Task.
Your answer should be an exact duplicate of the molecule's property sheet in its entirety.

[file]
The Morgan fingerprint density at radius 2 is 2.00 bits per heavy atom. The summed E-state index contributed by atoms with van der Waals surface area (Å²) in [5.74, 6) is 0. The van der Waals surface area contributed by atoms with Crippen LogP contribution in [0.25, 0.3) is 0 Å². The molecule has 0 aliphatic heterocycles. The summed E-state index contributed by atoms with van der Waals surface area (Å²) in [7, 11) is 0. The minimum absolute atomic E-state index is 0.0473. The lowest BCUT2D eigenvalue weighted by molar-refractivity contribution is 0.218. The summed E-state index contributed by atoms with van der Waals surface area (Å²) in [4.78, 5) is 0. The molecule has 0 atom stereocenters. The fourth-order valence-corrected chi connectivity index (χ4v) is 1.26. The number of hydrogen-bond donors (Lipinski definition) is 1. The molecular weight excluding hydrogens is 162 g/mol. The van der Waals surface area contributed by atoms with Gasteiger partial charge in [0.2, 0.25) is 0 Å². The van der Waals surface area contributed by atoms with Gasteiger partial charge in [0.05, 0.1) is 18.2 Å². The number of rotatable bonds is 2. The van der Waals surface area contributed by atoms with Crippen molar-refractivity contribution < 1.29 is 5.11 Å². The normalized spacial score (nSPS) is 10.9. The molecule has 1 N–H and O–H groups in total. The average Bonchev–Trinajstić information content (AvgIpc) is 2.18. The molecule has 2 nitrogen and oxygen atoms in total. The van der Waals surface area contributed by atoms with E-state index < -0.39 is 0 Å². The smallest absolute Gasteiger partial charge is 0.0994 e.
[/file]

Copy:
The Morgan fingerprint density at radius 2 is 2.00 bits per heavy atom. The summed E-state index contributed by atoms with van der Waals surface area (Å²) in [5.74, 6) is 0. The van der Waals surface area contributed by atoms with Crippen LogP contribution in [0.25, 0.3) is 0 Å². The molecule has 0 aliphatic heterocycles. The summed E-state index contributed by atoms with van der Waals surface area (Å²) in [7, 11) is 0. The minimum absolute atomic E-state index is 0.0473. The lowest BCUT2D eigenvalue weighted by molar-refractivity contribution is 0.218. The summed E-state index contributed by atoms with van der Waals surface area (Å²) in [4.78, 5) is 0. The molecule has 0 atom stereocenters. The fourth-order valence-corrected chi connectivity index (χ4v) is 1.26. The number of hydrogen-bond donors (Lipinski definition) is 1. The molecular weight excluding hydrogens is 162 g/mol. The van der Waals surface area contributed by atoms with Gasteiger partial charge in [0.2, 0.25) is 0 Å². The van der Waals surface area contributed by atoms with Gasteiger partial charge in [0.05, 0.1) is 18.2 Å². The number of rotatable bonds is 2. The van der Waals surface area contributed by atoms with Crippen molar-refractivity contribution < 1.29 is 5.11 Å². The normalized spacial score (nSPS) is 10.9. The molecule has 1 N–H and O–H groups in total. The average Bonchev–Trinajstić information content (AvgIpc) is 2.18. The molecule has 2 nitrogen and oxygen atoms in total. The van der Waals surface area contributed by atoms with E-state index < -0.39 is 0 Å². The smallest absolute Gasteiger partial charge is 0.0994 e.